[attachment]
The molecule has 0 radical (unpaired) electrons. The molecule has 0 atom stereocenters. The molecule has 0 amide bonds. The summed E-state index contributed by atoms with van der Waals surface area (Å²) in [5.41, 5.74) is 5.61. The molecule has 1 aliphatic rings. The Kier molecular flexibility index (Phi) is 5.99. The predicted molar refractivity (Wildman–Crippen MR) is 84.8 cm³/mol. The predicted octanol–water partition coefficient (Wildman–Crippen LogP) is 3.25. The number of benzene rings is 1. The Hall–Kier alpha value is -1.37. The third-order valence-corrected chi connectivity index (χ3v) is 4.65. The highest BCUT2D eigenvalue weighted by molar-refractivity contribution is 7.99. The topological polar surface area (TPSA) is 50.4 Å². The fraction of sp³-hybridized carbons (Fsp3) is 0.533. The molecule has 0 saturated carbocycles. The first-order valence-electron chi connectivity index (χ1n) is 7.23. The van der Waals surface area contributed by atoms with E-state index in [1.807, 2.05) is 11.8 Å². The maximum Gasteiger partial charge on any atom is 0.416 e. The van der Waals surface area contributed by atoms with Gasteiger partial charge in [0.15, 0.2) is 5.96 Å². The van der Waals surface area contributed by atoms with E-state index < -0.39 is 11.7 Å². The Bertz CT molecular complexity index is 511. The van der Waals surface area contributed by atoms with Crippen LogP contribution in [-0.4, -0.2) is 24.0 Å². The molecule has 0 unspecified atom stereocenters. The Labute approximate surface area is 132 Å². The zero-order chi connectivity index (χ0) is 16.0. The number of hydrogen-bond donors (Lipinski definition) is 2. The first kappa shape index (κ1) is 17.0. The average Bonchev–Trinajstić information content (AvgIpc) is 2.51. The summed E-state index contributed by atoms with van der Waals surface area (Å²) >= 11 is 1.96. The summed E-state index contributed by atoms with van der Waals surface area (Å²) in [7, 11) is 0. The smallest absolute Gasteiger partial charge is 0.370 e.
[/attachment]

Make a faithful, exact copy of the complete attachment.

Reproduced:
The molecule has 0 radical (unpaired) electrons. The molecule has 0 atom stereocenters. The molecule has 0 amide bonds. The summed E-state index contributed by atoms with van der Waals surface area (Å²) in [5.41, 5.74) is 5.61. The molecule has 1 aliphatic rings. The Kier molecular flexibility index (Phi) is 5.99. The predicted molar refractivity (Wildman–Crippen MR) is 84.8 cm³/mol. The predicted octanol–water partition coefficient (Wildman–Crippen LogP) is 3.25. The number of benzene rings is 1. The Hall–Kier alpha value is -1.37. The third-order valence-corrected chi connectivity index (χ3v) is 4.65. The highest BCUT2D eigenvalue weighted by molar-refractivity contribution is 7.99. The topological polar surface area (TPSA) is 50.4 Å². The fraction of sp³-hybridized carbons (Fsp3) is 0.533. The molecule has 0 saturated carbocycles. The first-order valence-electron chi connectivity index (χ1n) is 7.23. The van der Waals surface area contributed by atoms with E-state index in [1.807, 2.05) is 11.8 Å². The maximum Gasteiger partial charge on any atom is 0.416 e. The van der Waals surface area contributed by atoms with Gasteiger partial charge in [0.15, 0.2) is 5.96 Å². The van der Waals surface area contributed by atoms with E-state index < -0.39 is 11.7 Å². The Bertz CT molecular complexity index is 511. The van der Waals surface area contributed by atoms with Crippen LogP contribution in [-0.4, -0.2) is 24.0 Å². The molecule has 0 unspecified atom stereocenters. The Labute approximate surface area is 132 Å². The zero-order chi connectivity index (χ0) is 16.0. The number of hydrogen-bond donors (Lipinski definition) is 2. The first kappa shape index (κ1) is 17.0. The average Bonchev–Trinajstić information content (AvgIpc) is 2.51. The summed E-state index contributed by atoms with van der Waals surface area (Å²) >= 11 is 1.96. The summed E-state index contributed by atoms with van der Waals surface area (Å²) in [7, 11) is 0. The smallest absolute Gasteiger partial charge is 0.370 e.